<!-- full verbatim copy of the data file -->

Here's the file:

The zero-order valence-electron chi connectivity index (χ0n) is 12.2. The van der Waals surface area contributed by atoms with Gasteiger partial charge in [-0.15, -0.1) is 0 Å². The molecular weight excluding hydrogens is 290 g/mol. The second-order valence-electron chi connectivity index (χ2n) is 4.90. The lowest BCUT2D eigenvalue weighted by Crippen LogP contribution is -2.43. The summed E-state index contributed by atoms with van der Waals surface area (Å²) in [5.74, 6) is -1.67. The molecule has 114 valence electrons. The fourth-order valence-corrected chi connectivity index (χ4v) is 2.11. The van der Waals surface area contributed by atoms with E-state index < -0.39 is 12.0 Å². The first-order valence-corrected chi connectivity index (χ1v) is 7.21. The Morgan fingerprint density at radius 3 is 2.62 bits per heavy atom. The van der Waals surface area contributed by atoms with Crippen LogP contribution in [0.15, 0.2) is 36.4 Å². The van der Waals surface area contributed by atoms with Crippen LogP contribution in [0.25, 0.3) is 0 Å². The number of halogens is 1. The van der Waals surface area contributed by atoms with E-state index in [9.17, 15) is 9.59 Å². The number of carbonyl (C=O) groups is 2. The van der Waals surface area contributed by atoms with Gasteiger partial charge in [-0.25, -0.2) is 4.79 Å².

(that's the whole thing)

The zero-order valence-electron chi connectivity index (χ0n) is 12.2. The van der Waals surface area contributed by atoms with Gasteiger partial charge in [-0.15, -0.1) is 0 Å². The molecular weight excluding hydrogens is 290 g/mol. The second-order valence-electron chi connectivity index (χ2n) is 4.90. The lowest BCUT2D eigenvalue weighted by Crippen LogP contribution is -2.43. The summed E-state index contributed by atoms with van der Waals surface area (Å²) in [5.74, 6) is -1.67. The molecule has 114 valence electrons. The fourth-order valence-corrected chi connectivity index (χ4v) is 2.11. The van der Waals surface area contributed by atoms with E-state index < -0.39 is 12.0 Å². The first-order valence-corrected chi connectivity index (χ1v) is 7.21. The Morgan fingerprint density at radius 3 is 2.62 bits per heavy atom. The van der Waals surface area contributed by atoms with Crippen LogP contribution in [0.15, 0.2) is 36.4 Å². The van der Waals surface area contributed by atoms with Crippen LogP contribution in [0.25, 0.3) is 0 Å². The number of halogens is 1. The van der Waals surface area contributed by atoms with E-state index in [9.17, 15) is 9.59 Å². The number of carbonyl (C=O) groups is 2. The van der Waals surface area contributed by atoms with Gasteiger partial charge in [-0.25, -0.2) is 4.79 Å².